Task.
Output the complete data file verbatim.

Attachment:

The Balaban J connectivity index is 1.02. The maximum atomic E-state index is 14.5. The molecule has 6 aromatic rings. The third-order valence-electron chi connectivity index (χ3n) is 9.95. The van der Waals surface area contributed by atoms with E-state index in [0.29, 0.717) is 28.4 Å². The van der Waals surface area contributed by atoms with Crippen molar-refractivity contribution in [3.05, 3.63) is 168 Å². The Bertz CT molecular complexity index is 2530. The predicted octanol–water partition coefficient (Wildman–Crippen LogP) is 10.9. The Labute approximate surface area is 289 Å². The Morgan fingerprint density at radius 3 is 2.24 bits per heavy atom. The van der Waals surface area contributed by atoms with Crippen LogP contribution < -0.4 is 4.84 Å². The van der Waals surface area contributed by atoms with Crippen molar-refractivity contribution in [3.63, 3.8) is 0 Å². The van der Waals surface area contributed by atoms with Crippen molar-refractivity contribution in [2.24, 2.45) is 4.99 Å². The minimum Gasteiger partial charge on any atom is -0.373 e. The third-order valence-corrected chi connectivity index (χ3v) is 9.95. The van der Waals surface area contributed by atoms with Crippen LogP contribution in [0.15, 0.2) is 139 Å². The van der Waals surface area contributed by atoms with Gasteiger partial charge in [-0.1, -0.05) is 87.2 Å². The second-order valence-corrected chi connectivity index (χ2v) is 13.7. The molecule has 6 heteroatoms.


The Balaban J connectivity index is 1.02. The maximum atomic E-state index is 14.5. The molecule has 6 aromatic rings. The third-order valence-electron chi connectivity index (χ3n) is 9.95. The van der Waals surface area contributed by atoms with E-state index in [0.29, 0.717) is 28.4 Å². The van der Waals surface area contributed by atoms with Crippen molar-refractivity contribution in [3.05, 3.63) is 168 Å². The Bertz CT molecular complexity index is 2530. The predicted octanol–water partition coefficient (Wildman–Crippen LogP) is 10.9. The Labute approximate surface area is 289 Å². The Morgan fingerprint density at radius 3 is 2.24 bits per heavy atom. The van der Waals surface area contributed by atoms with Crippen LogP contribution < -0.4 is 4.84 Å². The van der Waals surface area contributed by atoms with Crippen molar-refractivity contribution in [3.63, 3.8) is 0 Å². The van der Waals surface area contributed by atoms with Crippen molar-refractivity contribution in [2.24, 2.45) is 4.99 Å². The minimum Gasteiger partial charge on any atom is -0.373 e. The third-order valence-corrected chi connectivity index (χ3v) is 9.95. The van der Waals surface area contributed by atoms with Crippen LogP contribution in [0.15, 0.2) is 139 Å². The van der Waals surface area contributed by atoms with Gasteiger partial charge in [-0.1, -0.05) is 87.2 Å². The second-order valence-corrected chi connectivity index (χ2v) is 13.7. The molecule has 6 heteroatoms.